Westerners are slowly but surely stealing ideas from the developing world on how to live.
I’ve been noticing it since my first trip to the developing world (in 2000).
Why is it happening?
That’s a whole different article. But the short version’s gotta be something like:
We as humans are copycats. We see others doing something we like it; we adopt it; and then usually try to make it even better (and make money off it).
And the copycatting is only going to grow. The influences of the Internet, TV, and global travel on cross-cultural awareness are a seemingly unstoppable force.
So, what ideas are we westerners stealing?
Cuisine is an obvious one. Cinema too.
Our bathroom business? Yep — We’re starting to crap like Indians too.
Yuck. But, let’s set aside the left-hand swipe until the end of this post.
Here are 5 ideas that Westerners are stealing from developing countries:
As kids in the 1970’s we rode rode our bicycles on the empty lanes of Main Street in Manayunk on Saturday evenings, cruising past factories and churches and rowhomes.
Who could have imagined that decades later that same street would become one of the trendiest streets on the East Coast, with upscale boutiques and world-class restaurants of Korean, Japanese, Indian, Thai, Mexican, Jamaican, and Greek food.
Back then, “thai” in Manayunk was something dad wore around his neck to the office; now it means yummy flat noodles, peanut sauces and curries.
Now, Vietnamese “Pho” noodle shops are in most city neighborhoods and even suburban strip malls. Some even think pho may compete someday with pizza in terms of popularity.
We Americans still like our Big Macs and pizza. But sales at McDonald’s continue to decline.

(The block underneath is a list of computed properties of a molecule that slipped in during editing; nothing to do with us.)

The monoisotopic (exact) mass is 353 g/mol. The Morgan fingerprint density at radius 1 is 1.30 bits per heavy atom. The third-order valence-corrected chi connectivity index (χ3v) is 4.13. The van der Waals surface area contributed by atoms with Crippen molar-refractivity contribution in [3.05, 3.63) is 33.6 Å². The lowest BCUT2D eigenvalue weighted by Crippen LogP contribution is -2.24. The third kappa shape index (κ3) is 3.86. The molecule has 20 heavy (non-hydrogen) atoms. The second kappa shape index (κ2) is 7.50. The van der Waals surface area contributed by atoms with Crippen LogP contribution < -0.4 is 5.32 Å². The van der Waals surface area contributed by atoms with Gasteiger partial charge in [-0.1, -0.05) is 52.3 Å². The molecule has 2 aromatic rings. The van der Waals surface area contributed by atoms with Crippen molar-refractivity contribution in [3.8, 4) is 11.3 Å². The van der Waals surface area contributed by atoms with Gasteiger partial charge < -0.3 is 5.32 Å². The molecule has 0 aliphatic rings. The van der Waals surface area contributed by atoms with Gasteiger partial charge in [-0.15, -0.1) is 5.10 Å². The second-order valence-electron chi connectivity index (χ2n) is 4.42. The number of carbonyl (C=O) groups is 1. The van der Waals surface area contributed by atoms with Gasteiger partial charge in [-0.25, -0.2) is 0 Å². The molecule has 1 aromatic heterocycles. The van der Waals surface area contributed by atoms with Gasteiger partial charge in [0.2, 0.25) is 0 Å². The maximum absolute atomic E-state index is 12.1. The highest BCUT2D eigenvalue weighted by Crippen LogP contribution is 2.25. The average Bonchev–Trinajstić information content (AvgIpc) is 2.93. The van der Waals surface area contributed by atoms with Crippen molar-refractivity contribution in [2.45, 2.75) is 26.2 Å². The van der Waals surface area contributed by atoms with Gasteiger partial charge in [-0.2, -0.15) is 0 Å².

Where are fast-food chain sales growing? Developing countries. Of course.
2. Mobile Banking
Still not setup to wave your smart phone at the store register to pay your bill?
How about using your mobile to send money to your friend?
Pew Trusts says 46% of Americans already use some form of mobile banking.
Chase Bank, Bank of America, Wells Fargo and other banks operating in America recently announced their new mobile payment app called Zelle.
That’s progress in America in money management for sure.
But it’s light years behind Kenya.
In Kenya, mobile banking is close to 100%. Kenyans started mobile banking even before the iPhone was introduced. Not with smart phones neither.
Kenyans started mobile money management with the legendary Nokie 3310. And while smart phones are getting more popular in Africa, brick phones are still common there.
(Nokia has just released an updated version of the 3310. We’re copycatting those Kenyans again! It seems simplicity, reliability and nostalgia are still big factors for some consumers here.)
Check out CNN’s story on the 10-year anniversary of Kenya’s M-Pesa mobile banking system:
How about the small armies of incredibly fit young women walking the streets these days with yoga mats on their backs?
I know it’s my imagination, but they seem so smug and superior. Maybe I’m just jealous of their suppleness.
And I do yoga too! I’m on their side. So are a lot of others:
There are now over 36 million Americans doing yoga, up from 20 million in 2012. Annual spending on yoga classes and clothing / equipment is over $16 billion, up from $10 billion over the past four years. That’s astonishing growth.
I’m very committed to my own yoga practice. My back and my mental health cannot imagine a life without the yoga.
But even after doing Ashtanga Yoga 3-4 times a week for 5 years now — I occasionally glance in the mirror and see a guy with the flexibility of someone who just spent a month locked in a suitcase.
(Speaking of foods from other cultures: How did I reach my 40’s without ever hearing of turmeric. Now, at age 48, I take organic turmeric powder daily with black pepper and hot water. Turmeric is anti-inflammatory — among other things — which helps my hips, lower joints and back feel good after 30+ years of jogging and basketball.)
I had a couple of free Hot Yoga sessions about 15 years ago. Felt great, loose as heck walking out of the studio. But now, the 100+ F temperatures of the Hot Yoga rooms scare me a bit in terms of heart stress.